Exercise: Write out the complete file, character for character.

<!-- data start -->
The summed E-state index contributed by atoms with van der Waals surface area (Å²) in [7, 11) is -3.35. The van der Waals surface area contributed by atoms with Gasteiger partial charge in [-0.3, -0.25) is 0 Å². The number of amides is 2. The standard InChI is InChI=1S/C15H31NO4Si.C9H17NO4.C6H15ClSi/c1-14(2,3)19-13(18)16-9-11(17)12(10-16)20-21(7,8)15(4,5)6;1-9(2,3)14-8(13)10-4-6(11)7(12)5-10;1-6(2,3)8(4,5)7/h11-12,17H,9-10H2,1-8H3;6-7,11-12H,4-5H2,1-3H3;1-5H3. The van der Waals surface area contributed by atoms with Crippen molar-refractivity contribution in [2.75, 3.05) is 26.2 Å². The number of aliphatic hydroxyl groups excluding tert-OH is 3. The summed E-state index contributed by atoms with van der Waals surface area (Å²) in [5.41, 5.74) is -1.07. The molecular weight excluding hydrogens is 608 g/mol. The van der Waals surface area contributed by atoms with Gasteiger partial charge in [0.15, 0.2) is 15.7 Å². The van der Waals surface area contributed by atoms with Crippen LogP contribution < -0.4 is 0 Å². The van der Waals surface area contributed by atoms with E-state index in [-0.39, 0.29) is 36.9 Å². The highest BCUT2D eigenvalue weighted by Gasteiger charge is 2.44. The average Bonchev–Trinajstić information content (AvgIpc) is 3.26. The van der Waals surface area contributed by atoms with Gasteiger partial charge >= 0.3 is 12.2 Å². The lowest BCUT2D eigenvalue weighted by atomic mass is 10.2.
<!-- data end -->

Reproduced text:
The summed E-state index contributed by atoms with van der Waals surface area (Å²) in [7, 11) is -3.35. The van der Waals surface area contributed by atoms with Gasteiger partial charge in [-0.3, -0.25) is 0 Å². The number of amides is 2. The standard InChI is InChI=1S/C15H31NO4Si.C9H17NO4.C6H15ClSi/c1-14(2,3)19-13(18)16-9-11(17)12(10-16)20-21(7,8)15(4,5)6;1-9(2,3)14-8(13)10-4-6(11)7(12)5-10;1-6(2,3)8(4,5)7/h11-12,17H,9-10H2,1-8H3;6-7,11-12H,4-5H2,1-3H3;1-5H3. The van der Waals surface area contributed by atoms with Crippen molar-refractivity contribution in [2.75, 3.05) is 26.2 Å². The number of aliphatic hydroxyl groups excluding tert-OH is 3. The summed E-state index contributed by atoms with van der Waals surface area (Å²) in [5.41, 5.74) is -1.07. The molecular weight excluding hydrogens is 608 g/mol. The van der Waals surface area contributed by atoms with Gasteiger partial charge in [0.15, 0.2) is 15.7 Å². The van der Waals surface area contributed by atoms with Crippen LogP contribution < -0.4 is 0 Å². The van der Waals surface area contributed by atoms with E-state index in [-0.39, 0.29) is 36.9 Å². The highest BCUT2D eigenvalue weighted by Gasteiger charge is 2.44. The average Bonchev–Trinajstić information content (AvgIpc) is 3.26. The van der Waals surface area contributed by atoms with Gasteiger partial charge >= 0.3 is 12.2 Å². The lowest BCUT2D eigenvalue weighted by atomic mass is 10.2.